The CHRIST CHILD SOCIETY, Cleveland Chapter, founded in 1916 as the fifth chapter in the U.S., is a Roman Catholic organization of lay volunteers serving "the needy, the unborn, the young and the elderly regardless of nationality or creed." Mary Virginia Merrick founded the first Christ Child Society in Washington, DC, in 1887 (inc. 1903), out of concern for poor children. Mabel Higgins Mattingly, a professor at the WRU School of Applied Social Sciences and a friend of Merrick, established the Cleveland chapter and served as the group's president. Mirroring the national group, Cleveland's chapter, then an all-woman organization, emphasized health, character building, and relief, especially for children. The society provided Christmas gifts, newborn layettes, and First Communion outfits to needy children and also aided servicemen.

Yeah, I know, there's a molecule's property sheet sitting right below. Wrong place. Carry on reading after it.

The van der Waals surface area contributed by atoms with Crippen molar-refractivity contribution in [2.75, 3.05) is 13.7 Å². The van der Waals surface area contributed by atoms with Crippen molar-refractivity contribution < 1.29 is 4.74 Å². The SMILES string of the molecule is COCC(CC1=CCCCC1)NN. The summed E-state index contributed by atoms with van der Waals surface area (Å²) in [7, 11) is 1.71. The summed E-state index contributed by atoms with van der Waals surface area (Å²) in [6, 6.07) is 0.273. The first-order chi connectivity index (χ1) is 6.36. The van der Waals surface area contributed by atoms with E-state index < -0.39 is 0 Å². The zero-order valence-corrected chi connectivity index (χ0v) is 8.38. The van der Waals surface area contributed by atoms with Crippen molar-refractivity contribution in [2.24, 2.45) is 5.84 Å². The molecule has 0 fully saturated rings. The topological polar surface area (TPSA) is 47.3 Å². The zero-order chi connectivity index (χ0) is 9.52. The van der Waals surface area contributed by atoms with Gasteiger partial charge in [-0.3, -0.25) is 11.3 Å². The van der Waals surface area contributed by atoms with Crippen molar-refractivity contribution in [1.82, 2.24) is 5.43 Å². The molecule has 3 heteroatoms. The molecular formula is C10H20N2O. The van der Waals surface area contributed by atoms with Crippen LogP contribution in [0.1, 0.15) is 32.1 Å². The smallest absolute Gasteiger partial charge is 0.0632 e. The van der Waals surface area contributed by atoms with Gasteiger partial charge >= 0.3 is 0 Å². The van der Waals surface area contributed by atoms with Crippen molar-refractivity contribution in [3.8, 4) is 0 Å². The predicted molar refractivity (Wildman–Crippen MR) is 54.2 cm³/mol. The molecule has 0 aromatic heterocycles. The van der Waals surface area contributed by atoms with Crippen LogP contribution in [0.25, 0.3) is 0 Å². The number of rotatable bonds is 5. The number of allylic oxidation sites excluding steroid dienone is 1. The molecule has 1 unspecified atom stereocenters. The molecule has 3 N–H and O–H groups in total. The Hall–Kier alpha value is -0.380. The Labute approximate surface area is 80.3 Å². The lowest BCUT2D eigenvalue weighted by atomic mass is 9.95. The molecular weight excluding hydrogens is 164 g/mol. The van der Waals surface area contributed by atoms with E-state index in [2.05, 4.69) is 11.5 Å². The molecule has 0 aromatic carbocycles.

After World War I, local members volunteered at the new social settlement, MERRICK HOUSE. The chapter hosted national society conventions in 1952 and 1978. Clevelander Bernice Wilson served as national president in 1983. With donations and/or volunteers, the local chapter has supported such programs as the Rosemary Home for Crippled Children, BIRTHRIGHT, Christ Child/De Paul Daycare Center, PARMADALE, ST. VINCENT CHARITY HOSPITAL, Templum House, Womankind, Meals on Wheels, and area hunger centers and camps. An all-volunteer organization, the society receives no outside funding. As an ongoing fundraiser, the society manages two resale shops, Showcase East in Maple Hts. (opened in 1957) and Showcase West in Lakewood (opened in 1980). In 1988 the Friends of the Christ Child organized, under chapter auspices, to provide evening/weekend volunteer and social opportunities for working people ages 21 to 35. At this time, the society changed its by-laws to include men as members. In 1992 over 700 Cleveland chapter volunteers logged over 45,000 hours and distributed more than 800 layettes and over $200,000 to the needy.